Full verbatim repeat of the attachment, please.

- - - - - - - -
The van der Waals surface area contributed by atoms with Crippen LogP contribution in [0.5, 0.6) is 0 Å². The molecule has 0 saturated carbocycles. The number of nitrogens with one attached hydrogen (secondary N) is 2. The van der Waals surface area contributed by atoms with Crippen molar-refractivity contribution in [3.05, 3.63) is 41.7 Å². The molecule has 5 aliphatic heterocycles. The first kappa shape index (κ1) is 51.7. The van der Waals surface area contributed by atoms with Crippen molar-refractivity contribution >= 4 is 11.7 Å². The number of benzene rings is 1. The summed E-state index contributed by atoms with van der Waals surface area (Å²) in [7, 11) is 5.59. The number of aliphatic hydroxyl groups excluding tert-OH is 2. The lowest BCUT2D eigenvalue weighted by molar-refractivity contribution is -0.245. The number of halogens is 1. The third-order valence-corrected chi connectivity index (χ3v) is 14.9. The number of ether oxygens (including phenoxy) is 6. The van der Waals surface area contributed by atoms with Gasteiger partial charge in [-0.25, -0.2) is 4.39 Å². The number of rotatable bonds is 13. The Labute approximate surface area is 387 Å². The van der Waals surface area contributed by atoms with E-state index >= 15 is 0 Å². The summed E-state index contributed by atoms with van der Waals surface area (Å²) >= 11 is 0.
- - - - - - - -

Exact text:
The van der Waals surface area contributed by atoms with Crippen LogP contribution in [0.5, 0.6) is 0 Å². The molecule has 0 saturated carbocycles. The number of nitrogens with one attached hydrogen (secondary N) is 2. The van der Waals surface area contributed by atoms with Crippen molar-refractivity contribution in [3.05, 3.63) is 41.7 Å². The molecule has 5 aliphatic heterocycles. The first kappa shape index (κ1) is 51.7. The van der Waals surface area contributed by atoms with Crippen molar-refractivity contribution >= 4 is 11.7 Å². The number of benzene rings is 1. The summed E-state index contributed by atoms with van der Waals surface area (Å²) in [7, 11) is 5.59. The number of aliphatic hydroxyl groups excluding tert-OH is 2. The lowest BCUT2D eigenvalue weighted by molar-refractivity contribution is -0.245. The number of halogens is 1. The third-order valence-corrected chi connectivity index (χ3v) is 14.9. The number of ether oxygens (including phenoxy) is 6. The van der Waals surface area contributed by atoms with Gasteiger partial charge in [-0.25, -0.2) is 4.39 Å². The number of rotatable bonds is 13. The Labute approximate surface area is 387 Å². The van der Waals surface area contributed by atoms with E-state index >= 15 is 0 Å². The summed E-state index contributed by atoms with van der Waals surface area (Å²) >= 11 is 0.